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Thursday, December 20, 2012

Building a personal brand


Kahihu (the author) is an Organizational Development practitioner

As we head towards the end of the year, it is important to start taking stock of how we have fared in building ourselves as brands. Companies spend lots of resources to establish themselves as super brands with the aim of edging out competitors by seeking the priority slot in the minds of the clients. Building brands is no mean feat and calls for a sustained effort to reap the results.

In the same way, it is important to note that people who excel in their respective careers spend time and energy to build their personal brands, not just careers. Effectively developed brands have a way of gaining visibility, acceptance and value in the marketplace. Such brands become the envy of clients and become sought after instead of the brand seeking after employers.

According to an article published by forbes.com, a brand is a name that stands for something in the minds of the prospects. In the Kenyan context, Julie Gichuru is a brand that stands for journalism, Manu Chandaria stands for industrialization while James Mwangi stands for banking. What does your name stand for? If it is yet to stand for something, then there is work cut out for you.

How did Marrisa Mayer for instance score the position as the CEO of Yahoo? According to the Forbes article, Mayer was the 20th Google employee and the first female engineer. She was a brand name that made Google successful. With this success attributed to her, Yahoo went calling and wanted to be associated with the super brand. The brand has made her career thrive beyond her wildest dreams.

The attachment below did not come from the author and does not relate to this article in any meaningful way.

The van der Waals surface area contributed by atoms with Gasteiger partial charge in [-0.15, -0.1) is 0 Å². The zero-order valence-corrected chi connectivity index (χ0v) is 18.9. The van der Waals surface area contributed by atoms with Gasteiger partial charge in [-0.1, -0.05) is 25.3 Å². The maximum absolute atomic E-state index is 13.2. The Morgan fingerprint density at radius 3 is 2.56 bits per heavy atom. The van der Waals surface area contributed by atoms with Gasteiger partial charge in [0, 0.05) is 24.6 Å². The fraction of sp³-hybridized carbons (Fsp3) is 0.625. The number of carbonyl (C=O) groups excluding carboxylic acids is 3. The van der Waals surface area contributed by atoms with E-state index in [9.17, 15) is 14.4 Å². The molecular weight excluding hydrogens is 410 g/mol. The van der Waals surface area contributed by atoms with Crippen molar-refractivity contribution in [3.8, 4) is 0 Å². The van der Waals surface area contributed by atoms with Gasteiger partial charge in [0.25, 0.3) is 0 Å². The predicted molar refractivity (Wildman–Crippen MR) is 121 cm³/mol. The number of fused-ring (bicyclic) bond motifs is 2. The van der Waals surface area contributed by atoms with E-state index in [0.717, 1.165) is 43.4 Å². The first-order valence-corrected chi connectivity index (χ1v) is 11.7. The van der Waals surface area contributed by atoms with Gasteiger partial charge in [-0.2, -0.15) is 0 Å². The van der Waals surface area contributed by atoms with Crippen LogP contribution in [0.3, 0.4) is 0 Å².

How would you develop your personal brand? According to Lisa Ries, a leading brand strategist, two things will help you out. First, define who you are and your unique abilities. Try to define yourself in a single word or concept. There is a lady who defined herself as the “process improvement expert” who “always completed projects on time and under budget.”
Personally, I have branded myself as an organizational development practitioner and career coach. With this brand image, I have obtained offers to speak and counsel with numerous people and institutions. As the brand gains ground, you will have to seek for consistency and always build on the brand for freshness and reliability.

Secondly, understand other people’s perceptions of you. “Think about other people. Think about the impressions you are making on friends, neighbors, business associates. Think about your brand.” Lisa suggests the need to take time to speak with many different people to understand how they perceive your strengths and then use this information as you create your personal brand.

Some of the brand perceptions may not be true. Some could be overvalued while others are undervalued. This understanding will help you know how to package yourself as a brand and build capacity for visibility and acceptance. Start with the baby steps. Talk to your workmates. What do they consider you best at? At some point in my career, my workmates hailed me for facilitating 

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